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Dissertation/Thesis Abstract

The Teacher-Student Interactions and Academic Achievement of African American and African Immigrant Males
by Hussein, Hassen, Ed.D., Saint Mary's University of Minnesota, 2017, 179; 10267844
Abstract (Summary)

This quantitative survey questionnaires study compared the teacher-student interactions (TSI) and academic achievement of African-American and African immigrant undergraduate males. The academic achievement gap between different population groups provided the impetus for the study. While African Americans have been described as under-achievers in the literature, their African immigrant counterparts have at times been dubbed a model minority. However, studies on differences in TSI between the two groups are scant. Students’ perceptions of TSI were assessed using two existing instruments, the Experience with Faculty Scale and Student-Professor Interaction Scale. Grade Point Average (GPA) was used as proxy for academic achievement. Traditional (ages 18-24) undergraduate Black male students at an Upper-Midwestern university constituted the population for the study. With a sample size of sixty (n1=30, n2=30), hypothesis testing was done using Chi-Square, the Fisher Exact test with Freeman-Halton extension, and Ordered Logistic Regression. Although the study did not show statistically significant differences in TSI as well as academic achievement between the two groups, it revealed that there was a statistically significant difference between the two groups in how often students discussed their career plans and academic ambitions with faculty. Moreover, contrary to prior literature; African immigrants in this study did not significantly outperform African Americans on self-reported GPA—casting doubt on the depiction of African immigrants as a monolithic group and a hyper successful model minority. Two incidental and yet important findings also emerged from the study. First, among students reporting having positive TSI, African immigrants were twice as likely as African Americans to describe it as very strong. Second, only one-fourth of the participants hailed from non-college-educated households. The meaning of the findings and implications for higher education are discussed.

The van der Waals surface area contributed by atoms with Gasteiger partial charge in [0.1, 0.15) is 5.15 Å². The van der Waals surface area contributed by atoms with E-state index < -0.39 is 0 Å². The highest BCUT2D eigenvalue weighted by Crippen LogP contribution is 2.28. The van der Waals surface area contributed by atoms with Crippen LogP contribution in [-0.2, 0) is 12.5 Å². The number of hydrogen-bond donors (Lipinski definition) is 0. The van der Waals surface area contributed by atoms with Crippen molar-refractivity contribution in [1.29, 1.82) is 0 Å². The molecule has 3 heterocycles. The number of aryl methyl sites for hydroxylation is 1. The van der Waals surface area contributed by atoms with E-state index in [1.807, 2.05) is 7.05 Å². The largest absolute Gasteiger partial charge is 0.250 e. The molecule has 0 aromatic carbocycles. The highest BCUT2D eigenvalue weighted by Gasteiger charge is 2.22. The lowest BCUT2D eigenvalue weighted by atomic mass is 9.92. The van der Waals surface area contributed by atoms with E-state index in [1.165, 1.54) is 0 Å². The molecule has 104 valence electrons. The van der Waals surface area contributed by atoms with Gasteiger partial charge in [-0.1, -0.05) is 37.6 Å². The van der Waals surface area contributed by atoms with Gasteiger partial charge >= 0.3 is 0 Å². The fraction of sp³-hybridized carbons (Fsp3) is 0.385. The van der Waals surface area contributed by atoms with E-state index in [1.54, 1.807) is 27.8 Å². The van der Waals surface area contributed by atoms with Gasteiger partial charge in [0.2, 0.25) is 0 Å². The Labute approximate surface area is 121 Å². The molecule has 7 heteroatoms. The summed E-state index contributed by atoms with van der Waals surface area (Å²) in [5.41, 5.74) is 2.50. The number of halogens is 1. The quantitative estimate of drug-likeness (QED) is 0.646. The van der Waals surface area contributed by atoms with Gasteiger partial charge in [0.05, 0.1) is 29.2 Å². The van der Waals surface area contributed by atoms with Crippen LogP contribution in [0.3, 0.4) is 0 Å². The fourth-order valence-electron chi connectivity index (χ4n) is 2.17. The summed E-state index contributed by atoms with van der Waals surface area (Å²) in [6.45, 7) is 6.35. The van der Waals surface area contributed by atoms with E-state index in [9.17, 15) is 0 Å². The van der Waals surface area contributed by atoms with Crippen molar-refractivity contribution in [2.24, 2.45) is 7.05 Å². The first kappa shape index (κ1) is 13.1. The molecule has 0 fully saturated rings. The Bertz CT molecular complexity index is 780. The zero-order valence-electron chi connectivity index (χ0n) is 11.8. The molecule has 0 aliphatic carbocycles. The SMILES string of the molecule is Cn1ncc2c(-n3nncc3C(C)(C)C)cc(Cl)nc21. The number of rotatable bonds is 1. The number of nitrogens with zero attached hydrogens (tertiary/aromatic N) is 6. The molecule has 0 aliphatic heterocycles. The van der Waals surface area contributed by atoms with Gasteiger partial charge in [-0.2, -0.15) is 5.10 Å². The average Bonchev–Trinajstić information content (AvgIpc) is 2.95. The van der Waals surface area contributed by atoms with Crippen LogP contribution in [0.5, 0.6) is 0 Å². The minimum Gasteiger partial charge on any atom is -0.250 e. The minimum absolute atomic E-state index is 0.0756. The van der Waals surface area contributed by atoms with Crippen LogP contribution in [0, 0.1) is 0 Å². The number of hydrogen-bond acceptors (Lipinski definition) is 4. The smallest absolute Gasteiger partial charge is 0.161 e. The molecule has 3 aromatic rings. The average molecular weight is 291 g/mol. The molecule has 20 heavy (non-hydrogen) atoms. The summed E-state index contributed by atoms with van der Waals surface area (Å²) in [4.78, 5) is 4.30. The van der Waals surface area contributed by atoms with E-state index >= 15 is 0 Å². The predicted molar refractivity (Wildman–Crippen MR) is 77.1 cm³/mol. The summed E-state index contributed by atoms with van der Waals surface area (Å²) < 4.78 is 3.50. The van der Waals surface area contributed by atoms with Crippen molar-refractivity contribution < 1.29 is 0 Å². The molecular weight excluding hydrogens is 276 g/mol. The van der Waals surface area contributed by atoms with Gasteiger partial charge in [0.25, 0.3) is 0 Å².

Indexing (document details)
Advisor: Wolfe, Rustin
Commitee: Germundsen, Richard, Kotz, Paul E., Pye, Yvette L.
School: Saint Mary's University of Minnesota
Department: Leadership
School Location: United States -- Minnesota
Source: DAI-B 78/09(E), Dissertation Abstracts International
Subjects: African American Studies, Counseling Psychology, Higher education
Keywords: Academic achievement, African american, African immigrant, Males, Teacher-student interactions, Undergraduate
Publication Number: 10267844
ISBN: 978-1-369-75262-5
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